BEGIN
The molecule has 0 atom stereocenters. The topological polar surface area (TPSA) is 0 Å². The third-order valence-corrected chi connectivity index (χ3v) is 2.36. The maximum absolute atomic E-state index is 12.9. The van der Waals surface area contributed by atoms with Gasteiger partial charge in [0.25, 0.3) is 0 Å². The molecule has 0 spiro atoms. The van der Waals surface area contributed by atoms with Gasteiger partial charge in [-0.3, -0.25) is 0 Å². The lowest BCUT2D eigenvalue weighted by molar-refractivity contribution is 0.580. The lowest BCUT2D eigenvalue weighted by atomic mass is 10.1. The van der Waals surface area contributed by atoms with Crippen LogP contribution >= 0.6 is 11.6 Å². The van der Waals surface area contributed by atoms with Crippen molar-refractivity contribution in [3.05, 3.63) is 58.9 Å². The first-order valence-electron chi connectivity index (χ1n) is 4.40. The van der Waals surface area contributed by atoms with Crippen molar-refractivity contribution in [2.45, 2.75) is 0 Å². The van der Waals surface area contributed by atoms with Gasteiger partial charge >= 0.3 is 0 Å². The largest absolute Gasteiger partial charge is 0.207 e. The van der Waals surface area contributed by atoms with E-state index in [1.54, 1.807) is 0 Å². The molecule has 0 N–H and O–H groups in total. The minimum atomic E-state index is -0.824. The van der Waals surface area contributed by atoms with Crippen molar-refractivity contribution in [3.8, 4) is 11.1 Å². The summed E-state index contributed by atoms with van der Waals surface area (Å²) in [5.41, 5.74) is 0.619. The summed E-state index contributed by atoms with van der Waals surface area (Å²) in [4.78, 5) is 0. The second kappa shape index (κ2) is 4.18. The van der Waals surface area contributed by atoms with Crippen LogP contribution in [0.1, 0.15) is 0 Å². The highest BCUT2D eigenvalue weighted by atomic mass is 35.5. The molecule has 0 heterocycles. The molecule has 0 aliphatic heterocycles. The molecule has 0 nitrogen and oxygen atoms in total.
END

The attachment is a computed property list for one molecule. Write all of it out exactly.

The molecule has 0 atom stereocenters. The topological polar surface area (TPSA) is 0 Å². The third-order valence-corrected chi connectivity index (χ3v) is 2.36. The maximum absolute atomic E-state index is 12.9. The van der Waals surface area contributed by atoms with Gasteiger partial charge in [0.25, 0.3) is 0 Å². The molecule has 0 spiro atoms. The van der Waals surface area contributed by atoms with Gasteiger partial charge in [-0.3, -0.25) is 0 Å². The lowest BCUT2D eigenvalue weighted by molar-refractivity contribution is 0.580. The lowest BCUT2D eigenvalue weighted by atomic mass is 10.1. The van der Waals surface area contributed by atoms with Crippen LogP contribution >= 0.6 is 11.6 Å². The van der Waals surface area contributed by atoms with Crippen molar-refractivity contribution in [3.05, 3.63) is 58.9 Å². The first-order valence-electron chi connectivity index (χ1n) is 4.40. The van der Waals surface area contributed by atoms with Crippen molar-refractivity contribution in [2.45, 2.75) is 0 Å². The van der Waals surface area contributed by atoms with Gasteiger partial charge >= 0.3 is 0 Å². The largest absolute Gasteiger partial charge is 0.207 e. The van der Waals surface area contributed by atoms with E-state index in [1.54, 1.807) is 0 Å². The molecule has 0 N–H and O–H groups in total. The minimum atomic E-state index is -0.824. The van der Waals surface area contributed by atoms with Crippen molar-refractivity contribution in [3.8, 4) is 11.1 Å². The summed E-state index contributed by atoms with van der Waals surface area (Å²) in [5.41, 5.74) is 0.619. The summed E-state index contributed by atoms with van der Waals surface area (Å²) in [4.78, 5) is 0. The second kappa shape index (κ2) is 4.18. The van der Waals surface area contributed by atoms with Crippen LogP contribution in [0.1, 0.15) is 0 Å². The highest BCUT2D eigenvalue weighted by atomic mass is 35.5. The molecule has 0 heterocycles. The molecule has 0 aliphatic heterocycles. The molecule has 0 nitrogen and oxygen atoms in total.